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Toyota lock-out on 1000 Desert Race

2014-06-30 08:01

TOYOTA FILL DESERT RACE PODIUM: Reigning South African Off-Road champions Anthony Taylor and Dennis Murphy led a Toyota lock-out of the podium when the 2014 Kalahari Botswana 1000 Desert Race ended on Sunday. Image: Motorpics

JWANENG, Botswana – Reigning South African Cross-Country champions Anthony Taylor and Dennis Murphy led a Toyota lock-out of the podium when the 2014 Kalahari Botswana 1000 Desert Race ended on Sunday.

It was Round 4 of the South African Cross-Country championship.

Taylor and Murphy's Hilux finished 32 seconds clear of Hilux team mates Leeroy Poulter/Rob Howie with privateers Johan Horn/Werner Horn in another Hilux continuing their dream start to their premier Class T career with a third podium from three races.


The Horn brothers were around 10 minutes behind Poulter and Howie but never dropped out of the top three throughout the only marathon event on the Cross Country calendar.

The win for Taylor/Murphy, their second in a row in Botswana, also took them to the top of the Production Vehicle championship. The race counted for double points with Taylor/Murphy moving clear of Ford Racing crew Manfred Schroder/Japie Badenhorst, with the two teams tied at the top of the ladder going into the Desert Race.

Taylor said: “It was just about the perfect weekend. We had no major issues but there is always a little extra pressure on the factory team on the Desert Race. A clean sweep was reward for plenty of hard work from the entire team.”

The Ford Rangers of Gary Bertholdt/Siegfried Rousseau and Manfred Schroder/Japie Badenhorst completed the top five. There was a bonus for Bertholdt/Rousseau who won the Dakar Challenge for a free entry to the 2014 Dakar Rally.

Schroder and Badenhorst fought back from a five-minute penalty incurred during the first race section on Saturday, dropped them from fourth to sevent to claim a top-five finish - their fifth also did some championship damage control.


There was also a good fight-back by Brazilian pair Reinaldo Varela/Gustavo Gugelmin (Hilux). After winning the qualifying race to determine start positions they hit a tree on Saturday and dropped to 10th at the overnight halt.

They gradually fought their way through the field on Sunday to finish sixth ahead of Class S winners Jannie Visser /Joks le Roux in (Hilux). The former South African champions revelled in the conditions and finished well clear of Hennie de Klerk/Johann Smalberger (BMW X3) and Terence Marsh/Springbok rugby legend Stefan Terblanche (Nissan Navara).

Louw de Bruin/Riaan Greyling (Ranger) completed the top 10 and were second in Class S ahead of Deon VenterIan Palmer (Hilux). It was also a brave fight-back from Venter/Palmer after Saturday woes but the result saw them surrender the Class S championship lead back to De Bruin/Greyling who have been models of consistency so far in 2014.

The new Class G was in the Desert Race for the first time and a comfortable win went to Gareth Woolridge/Boyd Dreyer (Polaris). They were well clear of Daniel van Rooyen/Thys Greyvensteyn (another Polaris( with Leander Pienaar and Jaco Swart completing the podium in a Can-Am Maverick.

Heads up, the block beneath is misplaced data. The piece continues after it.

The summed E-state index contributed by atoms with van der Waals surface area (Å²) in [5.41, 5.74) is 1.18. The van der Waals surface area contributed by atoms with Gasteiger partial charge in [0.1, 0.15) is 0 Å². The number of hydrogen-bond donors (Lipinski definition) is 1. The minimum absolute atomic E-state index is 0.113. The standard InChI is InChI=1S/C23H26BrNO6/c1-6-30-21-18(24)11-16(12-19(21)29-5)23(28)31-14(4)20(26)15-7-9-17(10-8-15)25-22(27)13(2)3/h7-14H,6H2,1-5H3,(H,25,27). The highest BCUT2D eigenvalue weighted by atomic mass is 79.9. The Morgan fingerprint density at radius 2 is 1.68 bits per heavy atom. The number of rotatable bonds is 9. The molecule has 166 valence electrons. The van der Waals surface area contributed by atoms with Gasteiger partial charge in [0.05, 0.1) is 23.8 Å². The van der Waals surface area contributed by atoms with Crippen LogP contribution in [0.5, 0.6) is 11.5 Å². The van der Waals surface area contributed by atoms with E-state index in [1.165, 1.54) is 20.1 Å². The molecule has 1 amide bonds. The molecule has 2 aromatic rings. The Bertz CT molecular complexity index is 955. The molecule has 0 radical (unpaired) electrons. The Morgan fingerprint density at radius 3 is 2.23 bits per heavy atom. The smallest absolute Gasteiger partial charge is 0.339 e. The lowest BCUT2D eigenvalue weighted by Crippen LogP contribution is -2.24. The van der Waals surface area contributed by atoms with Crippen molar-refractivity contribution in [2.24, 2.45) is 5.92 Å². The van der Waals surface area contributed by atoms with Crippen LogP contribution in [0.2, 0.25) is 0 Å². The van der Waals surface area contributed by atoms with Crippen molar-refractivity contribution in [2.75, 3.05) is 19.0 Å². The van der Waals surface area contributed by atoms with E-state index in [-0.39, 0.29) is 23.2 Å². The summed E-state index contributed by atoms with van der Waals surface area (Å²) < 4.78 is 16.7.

The Desert Race, as we reported on Sunday, invariably produces a sting in its tail but nobody was prepared on Sunday for the drama that surrounded the finish of the Special Vehicle category.

History, with a little twist, repeated itself with Wichard and Hermann Sullwald (Stryker) winning the only marathon event on the Cross-Country for the second year in a row. Only this time it was Wichard driving with father Hermann navigating in a race that counts double championship points.

There was, however, a dollop of fortune involved, as it did last year, brings the Sullwald crew solidly back into the championship picture. The uncertainty that is motor racing played a cruel trick on reigning South African champions Evan Hutchison/Danie Stassen (BAT) when the car caught fire two kilometres from the finish.


Hutchiso/Stassen started the final 225km loop in second place behind Quintin and Kallie Sullwald (BAT). There was a gap of 1min46 between the two crews but when the Sullwalds ran into trouble Hutchison/Stassen moved into the lead and looked certain to revive their back-to-back championship hopes.

“What can I say, I’m devastated,” said Hutchison. “This certainly hasn’t been our year.”

The second 450km racing section on Sunday wreaked havoc among the Special vehicles and only five cars – three of them Class P entries - made it to the finish. In a dream result KwaZulu-Natal pair Arthur Barnes/Anthony Usher (BAT) finished second on their Desert Race debut and leaped up the championship ladder.

Another KZN crew, James Watson/John Thompson (BAT), completed the podium and clinched Class P after late race problems for Colin Matthews/Rodney Burke (CR3) and reigning champions John Thomson/Maurice Zermatten (Zarco).

In their best career finishe Keith Makenete/Moaliso Borotho (Zarco) and Sean Reitz and Michael Abramson (Jimco) completed the top five and were the last of the finishers.

The day also started off on a dramatic note with overnight leaders Laurence du Plessis/Gielie le Roux (Zarco) failing to start. With Du Plessis’s brother Gerhard and his son Hardus, leading the championship before this weekend, excluded from the results on Saturday, the overall championship has been given a severe shake-up with the Sullwalds and Barnes/Usher the major beneficiaries. 

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